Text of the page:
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The Bruins remain on a roll, stashing away wins (three straight after Sunday’s 4-1 triumph over the Panthers), and owners of the Eastern Conference’s top winning percentage (.800) headed into Tuesday night’s matchup with the Islanders at Uniondale, N.Y.
“Three pretty solid games in a row — it’s always good,’’ said goalie Tuukka Rask, reached by phone Monday afternoon after the club’s brief workout at Nassau Coliseum. “But you know what, I think we have played pretty good as a team, too. I mean, I haven’t done anything too spectacular with saves or . . . ’’
Rask, in net for all three of those wins (Winnipeg, Tampa, then Florida), gave up but five goals, turning back 80 of 85 shots. He has a 9-1-2 record, a 1.97 goals-against mark, and a .925 save percentage, placing him comfortably among the league leaders in all three categories and reaffirming his standing as the workhorse of the Boston net with the club’s work schedule entering a game-every-other-night phase for the duration of the regular season and the playoffs.
If the Bruins go all the way to the Cup final, it’s possible they won’t get a breather until the end of June. Hold a spot for them at the July 4 weekend BBQ. Such is the legacy of the 2012-13 lockout.
“I think we are just going to go weekly, game by game, and see how I feel and how I play,’’ said Rask, asked what he thinks might be an optimum workload for him now with the schedule about to get grueling. “But it’s tough to say. I think we play 17 games in March, but it’s tough to put a number on it.’’
Meanwhile, the days on Rask’s contract are dwindling, as if in lockstep with his goals-against mark. Unable to come to terms on a long-term agreement after last season, he ultimately signed a one-year bridge deal worth $3.5 million. The contract expires at the end of the regular season and he’ll again be a restricted free agent, able to field offers from 29 other teams as of July 5.
But don’t bet on Rask going anywhere. General manager Peter Chiarelli has made a habit of tying up the club’s young core players and would have done that with Rask last summer if he and agent Bill Zito could have agreed on fair per-annum value on, say, a four- or five-year pact.
If Rask’s numbers remain strong, Zito could be shopping for the same kind of extension that Chiarelli gave forwards Tyler Seguin and Milan Lucic, whose combined deals will average just under $6 million per year when their new contracts begin in October. Hard to argue a club’s No. 1 backstop making less than one of Boston’s top six forwards.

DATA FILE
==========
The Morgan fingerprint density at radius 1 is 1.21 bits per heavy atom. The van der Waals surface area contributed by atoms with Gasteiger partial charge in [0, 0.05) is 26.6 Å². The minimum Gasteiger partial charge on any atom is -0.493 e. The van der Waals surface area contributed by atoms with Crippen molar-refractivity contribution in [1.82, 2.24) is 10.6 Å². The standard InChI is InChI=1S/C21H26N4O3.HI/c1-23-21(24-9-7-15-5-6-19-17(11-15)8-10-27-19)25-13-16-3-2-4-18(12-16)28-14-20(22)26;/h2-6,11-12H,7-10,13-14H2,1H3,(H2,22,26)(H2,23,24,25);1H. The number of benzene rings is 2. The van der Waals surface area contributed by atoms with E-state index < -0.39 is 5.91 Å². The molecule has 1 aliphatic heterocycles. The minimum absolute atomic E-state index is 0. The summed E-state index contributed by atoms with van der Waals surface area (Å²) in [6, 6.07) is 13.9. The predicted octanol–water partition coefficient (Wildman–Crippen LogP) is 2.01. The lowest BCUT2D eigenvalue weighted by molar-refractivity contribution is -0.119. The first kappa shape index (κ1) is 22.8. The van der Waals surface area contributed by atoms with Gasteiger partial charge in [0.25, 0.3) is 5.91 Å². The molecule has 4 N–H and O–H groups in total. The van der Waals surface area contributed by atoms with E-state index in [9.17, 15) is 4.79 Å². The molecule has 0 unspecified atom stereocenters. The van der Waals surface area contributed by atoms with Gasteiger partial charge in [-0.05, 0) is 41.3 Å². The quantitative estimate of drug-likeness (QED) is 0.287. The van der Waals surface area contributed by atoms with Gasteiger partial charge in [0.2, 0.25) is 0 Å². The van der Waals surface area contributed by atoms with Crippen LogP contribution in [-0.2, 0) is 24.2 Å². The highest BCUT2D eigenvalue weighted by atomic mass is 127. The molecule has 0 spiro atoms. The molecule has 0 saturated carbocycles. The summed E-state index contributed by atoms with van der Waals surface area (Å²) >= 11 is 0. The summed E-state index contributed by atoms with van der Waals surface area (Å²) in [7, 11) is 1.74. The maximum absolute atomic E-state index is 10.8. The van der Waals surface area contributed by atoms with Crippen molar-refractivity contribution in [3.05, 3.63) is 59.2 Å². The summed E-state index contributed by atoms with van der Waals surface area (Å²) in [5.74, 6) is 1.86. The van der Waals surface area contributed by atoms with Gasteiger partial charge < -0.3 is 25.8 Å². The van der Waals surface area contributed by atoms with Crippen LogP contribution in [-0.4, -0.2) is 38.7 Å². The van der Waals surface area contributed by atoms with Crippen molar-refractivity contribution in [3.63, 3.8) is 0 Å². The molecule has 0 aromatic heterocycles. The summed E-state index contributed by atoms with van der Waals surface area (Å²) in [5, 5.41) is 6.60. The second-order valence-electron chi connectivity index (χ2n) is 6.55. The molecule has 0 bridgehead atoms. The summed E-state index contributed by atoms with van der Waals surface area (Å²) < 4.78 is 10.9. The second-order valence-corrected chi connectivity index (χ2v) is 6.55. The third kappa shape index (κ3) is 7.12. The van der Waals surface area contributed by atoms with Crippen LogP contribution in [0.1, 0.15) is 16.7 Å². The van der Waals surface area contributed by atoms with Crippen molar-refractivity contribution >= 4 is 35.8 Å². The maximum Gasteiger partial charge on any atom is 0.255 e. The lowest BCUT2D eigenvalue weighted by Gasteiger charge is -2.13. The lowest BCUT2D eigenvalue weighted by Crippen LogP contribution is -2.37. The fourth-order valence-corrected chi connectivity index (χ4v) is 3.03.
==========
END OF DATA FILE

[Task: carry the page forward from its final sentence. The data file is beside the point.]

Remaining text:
“I talk to Peter frequently, about lots of things’’ said Zito, reached Monday at his office in Chicago. “And I am sure I will be talking to him about Tuukka again in the not-too-distant future. But that said, the most important thing is for this not to be a distraction to Tuukka or to anyone else. Right now, the hockey’s the most important thing.’’
Zito also still represents Tim Thomas, Boston’s former No. 1 goalie whose rights were traded three weeks ago to the Islanders. But the Bruins won’t see Thomas in the Islanders net or on their bench Tuesday night. According to Zito, the two-time Vezina winner remains in Colorado with his family, still undecided whether he wants to resume his NHL career.
“Nothing’s changed,’’ Zito said. “I got a lot of calls and e-mails last week when [the Islanders] put [Rick] DiPietro on waivers. But nothing’s changed with Timmy.’’
No telling if Rask gets the start on Long Island or if coach Claude Julien opts to go with backup Anton Khudobin. For his part, Rask planned a quiet Monday evening, sticking close to the hotel and eschewing a trip west to Manhattan. “Hang here and get some rest,’’ he said. “It’s been a long trip.’’ . . . Six NHL goalies this season are under deals that pay $6 million or more: Pekka Rinne ($7m), Henrik Lundqvist ($6.875m), Carey Price ($6.5m), Cam Ward ($6.3m), Ryan Miller ($6.25m), and Niklas Backstrom ($6m) . . . One of Rask’s teammates this season in Plzen (Czech Republic) during the lockout: Ondrej Havlicek. Rask until Monday was unaware that the green-trimmed No. 17 hanging in the Garden rafters belongs to former Buckeye John Havlicek . . . Islanders forward John Tavares keeps getting better and better, especially impressive on a team that hasn’t qualified for the playoffs in any of his first three seasons. The No. 1 pick in 2009, Tavares finished his first three seasons with 54, 67, and 81 points, respectively. He enters the game against the Bruins with marks of 13-12—25 in 19 games. If this were an 82-game season, he would be on a pace for 108 points . . . The Bruins are back on Causeway Street Thursday night to face the Senators, then entertain the Lightning in a Saturday matinee with the Habs here on Sunday night.